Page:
One example is that we were allowing 5-foot spacing on driplines and it just wasn’t giving us good coverage. We’ve gone to 2-foot spacing. We know that’s more expensive for construction, but it’s needed to get good utilization of the soil. I have pictures that show zebra-striping, so it’s obvious the nutrients weren’t going to the full footprint of the soil area.

We’ve had just a few cases and only one that balked at the 2-foot spacing. So that’s something we’re looking at. We’ll have a draft and open it up to comments and suggestions. Maybe we can change the criteria, or maybe we’ll have to go through formal rulemaking.

What’s the difference between criteria and formal rulemaking?

O’Dette: With criteria, you can make variances and changes without going through the formal rulemaking process. But then you get into the problem of where you draw the line and is it fair to everyone? I think once we see the comments on the dripline spacing and see some more situations, we’ll be better able to determine how much of a change we should make.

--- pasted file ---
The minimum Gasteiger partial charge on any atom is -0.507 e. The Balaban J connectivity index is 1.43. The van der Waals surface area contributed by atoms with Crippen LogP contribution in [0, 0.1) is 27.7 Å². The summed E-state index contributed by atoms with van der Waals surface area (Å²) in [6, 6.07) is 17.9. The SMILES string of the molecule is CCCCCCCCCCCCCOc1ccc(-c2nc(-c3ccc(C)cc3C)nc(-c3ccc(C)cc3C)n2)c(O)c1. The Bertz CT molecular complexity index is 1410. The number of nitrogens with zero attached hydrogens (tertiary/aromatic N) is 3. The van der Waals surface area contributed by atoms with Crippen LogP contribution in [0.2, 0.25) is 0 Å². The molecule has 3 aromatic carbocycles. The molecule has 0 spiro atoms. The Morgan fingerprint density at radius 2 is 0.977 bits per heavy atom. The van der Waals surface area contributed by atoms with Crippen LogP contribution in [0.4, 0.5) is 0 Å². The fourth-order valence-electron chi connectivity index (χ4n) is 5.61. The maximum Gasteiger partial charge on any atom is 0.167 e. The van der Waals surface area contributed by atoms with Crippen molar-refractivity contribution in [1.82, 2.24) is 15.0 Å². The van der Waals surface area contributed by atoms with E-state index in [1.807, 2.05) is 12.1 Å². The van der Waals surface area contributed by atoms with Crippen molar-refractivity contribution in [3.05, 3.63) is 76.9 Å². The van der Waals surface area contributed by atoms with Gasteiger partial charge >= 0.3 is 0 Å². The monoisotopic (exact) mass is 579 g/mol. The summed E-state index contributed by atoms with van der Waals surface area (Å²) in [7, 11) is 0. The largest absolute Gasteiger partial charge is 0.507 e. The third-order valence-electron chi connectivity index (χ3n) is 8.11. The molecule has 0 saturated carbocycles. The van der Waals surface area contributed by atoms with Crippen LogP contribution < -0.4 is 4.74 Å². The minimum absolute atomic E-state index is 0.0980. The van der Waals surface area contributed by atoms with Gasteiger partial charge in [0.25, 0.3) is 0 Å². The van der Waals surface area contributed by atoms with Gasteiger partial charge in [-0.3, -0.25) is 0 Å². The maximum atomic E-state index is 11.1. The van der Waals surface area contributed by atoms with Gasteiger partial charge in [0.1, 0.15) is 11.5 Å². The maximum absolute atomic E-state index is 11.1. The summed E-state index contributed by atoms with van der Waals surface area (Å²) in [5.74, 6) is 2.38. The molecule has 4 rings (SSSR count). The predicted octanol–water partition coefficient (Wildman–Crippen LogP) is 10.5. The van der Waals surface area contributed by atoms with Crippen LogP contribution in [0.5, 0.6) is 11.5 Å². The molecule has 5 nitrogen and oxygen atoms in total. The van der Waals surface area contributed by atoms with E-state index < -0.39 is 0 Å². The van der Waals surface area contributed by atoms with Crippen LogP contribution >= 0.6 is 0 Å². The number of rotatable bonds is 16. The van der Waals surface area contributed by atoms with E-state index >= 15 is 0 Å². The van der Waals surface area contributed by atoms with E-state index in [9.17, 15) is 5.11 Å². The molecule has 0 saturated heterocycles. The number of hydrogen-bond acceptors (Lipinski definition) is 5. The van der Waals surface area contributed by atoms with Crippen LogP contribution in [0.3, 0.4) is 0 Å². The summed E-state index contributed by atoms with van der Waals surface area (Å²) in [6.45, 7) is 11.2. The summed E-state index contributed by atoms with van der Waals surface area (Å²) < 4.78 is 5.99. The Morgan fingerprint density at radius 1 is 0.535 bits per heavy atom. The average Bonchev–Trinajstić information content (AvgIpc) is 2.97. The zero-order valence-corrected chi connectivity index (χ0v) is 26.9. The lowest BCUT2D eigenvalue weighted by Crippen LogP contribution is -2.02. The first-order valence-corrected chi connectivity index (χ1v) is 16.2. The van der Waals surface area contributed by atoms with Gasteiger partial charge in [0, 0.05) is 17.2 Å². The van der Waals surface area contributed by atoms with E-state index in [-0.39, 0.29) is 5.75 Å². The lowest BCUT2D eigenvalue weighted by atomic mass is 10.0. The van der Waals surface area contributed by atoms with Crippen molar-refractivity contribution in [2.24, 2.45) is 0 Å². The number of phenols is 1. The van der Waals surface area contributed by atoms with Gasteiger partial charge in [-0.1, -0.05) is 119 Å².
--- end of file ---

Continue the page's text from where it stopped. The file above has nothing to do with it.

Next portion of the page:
What about TOWA stands out in your mind?

O’Dette: I’ve been a member for seven years. I think it’s the quality of the people in TOWA and their dedication to doing good work and protecting the environment. There are a lot of challenges out there. I’m very proud to be part of it.

I’ve been in a lot of organizations. The idea of consensus is so powerful because it’s sometimes so difficult to achieve. If you go in and just vote on something, and the people who vote against it don’t get their way, there is a tendency to work against it and it will be more difficult and convoluted to get together. With consensus, you and I may not agree that it’s exactly what we want, but we can live with it, work with it and support it. And when you get that among a diverse group, you’ve got something that is very powerful.